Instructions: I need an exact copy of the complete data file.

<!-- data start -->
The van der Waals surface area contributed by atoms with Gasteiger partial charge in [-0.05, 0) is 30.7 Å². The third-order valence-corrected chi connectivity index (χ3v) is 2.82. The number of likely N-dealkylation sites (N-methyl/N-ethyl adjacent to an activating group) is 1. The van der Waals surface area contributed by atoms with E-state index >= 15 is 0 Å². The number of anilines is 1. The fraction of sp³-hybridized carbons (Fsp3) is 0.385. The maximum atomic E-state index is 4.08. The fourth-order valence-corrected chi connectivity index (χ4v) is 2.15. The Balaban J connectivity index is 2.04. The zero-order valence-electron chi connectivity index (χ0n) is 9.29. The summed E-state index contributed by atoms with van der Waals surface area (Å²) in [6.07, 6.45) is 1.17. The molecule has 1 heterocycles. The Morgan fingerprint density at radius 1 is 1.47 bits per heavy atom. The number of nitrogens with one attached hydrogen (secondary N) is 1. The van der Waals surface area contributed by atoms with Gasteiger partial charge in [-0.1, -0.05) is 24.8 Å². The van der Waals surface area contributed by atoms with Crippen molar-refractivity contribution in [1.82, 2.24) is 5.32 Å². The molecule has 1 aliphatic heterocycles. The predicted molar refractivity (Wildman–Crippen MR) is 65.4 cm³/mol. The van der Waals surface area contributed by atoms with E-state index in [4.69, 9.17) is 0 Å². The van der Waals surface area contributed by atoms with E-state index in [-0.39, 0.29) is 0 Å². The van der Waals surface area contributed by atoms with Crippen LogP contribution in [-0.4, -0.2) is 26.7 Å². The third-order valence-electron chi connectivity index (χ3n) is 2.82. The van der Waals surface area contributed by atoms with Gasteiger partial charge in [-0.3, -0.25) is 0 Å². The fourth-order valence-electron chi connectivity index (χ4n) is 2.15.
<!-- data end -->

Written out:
The van der Waals surface area contributed by atoms with Gasteiger partial charge in [-0.05, 0) is 30.7 Å². The third-order valence-corrected chi connectivity index (χ3v) is 2.82. The number of likely N-dealkylation sites (N-methyl/N-ethyl adjacent to an activating group) is 1. The van der Waals surface area contributed by atoms with E-state index >= 15 is 0 Å². The number of anilines is 1. The fraction of sp³-hybridized carbons (Fsp3) is 0.385. The maximum atomic E-state index is 4.08. The fourth-order valence-corrected chi connectivity index (χ4v) is 2.15. The Balaban J connectivity index is 2.04. The zero-order valence-electron chi connectivity index (χ0n) is 9.29. The summed E-state index contributed by atoms with van der Waals surface area (Å²) in [6.07, 6.45) is 1.17. The molecule has 1 heterocycles. The Morgan fingerprint density at radius 1 is 1.47 bits per heavy atom. The number of nitrogens with one attached hydrogen (secondary N) is 1. The van der Waals surface area contributed by atoms with Gasteiger partial charge in [-0.1, -0.05) is 24.8 Å². The van der Waals surface area contributed by atoms with Crippen molar-refractivity contribution in [1.82, 2.24) is 5.32 Å². The molecule has 1 aliphatic heterocycles. The predicted molar refractivity (Wildman–Crippen MR) is 65.4 cm³/mol. The van der Waals surface area contributed by atoms with E-state index in [4.69, 9.17) is 0 Å². The van der Waals surface area contributed by atoms with E-state index in [-0.39, 0.29) is 0 Å². The van der Waals surface area contributed by atoms with Crippen LogP contribution in [-0.4, -0.2) is 26.7 Å². The third-order valence-electron chi connectivity index (χ3n) is 2.82. The van der Waals surface area contributed by atoms with Gasteiger partial charge in [-0.3, -0.25) is 0 Å². The fourth-order valence-electron chi connectivity index (χ4n) is 2.15.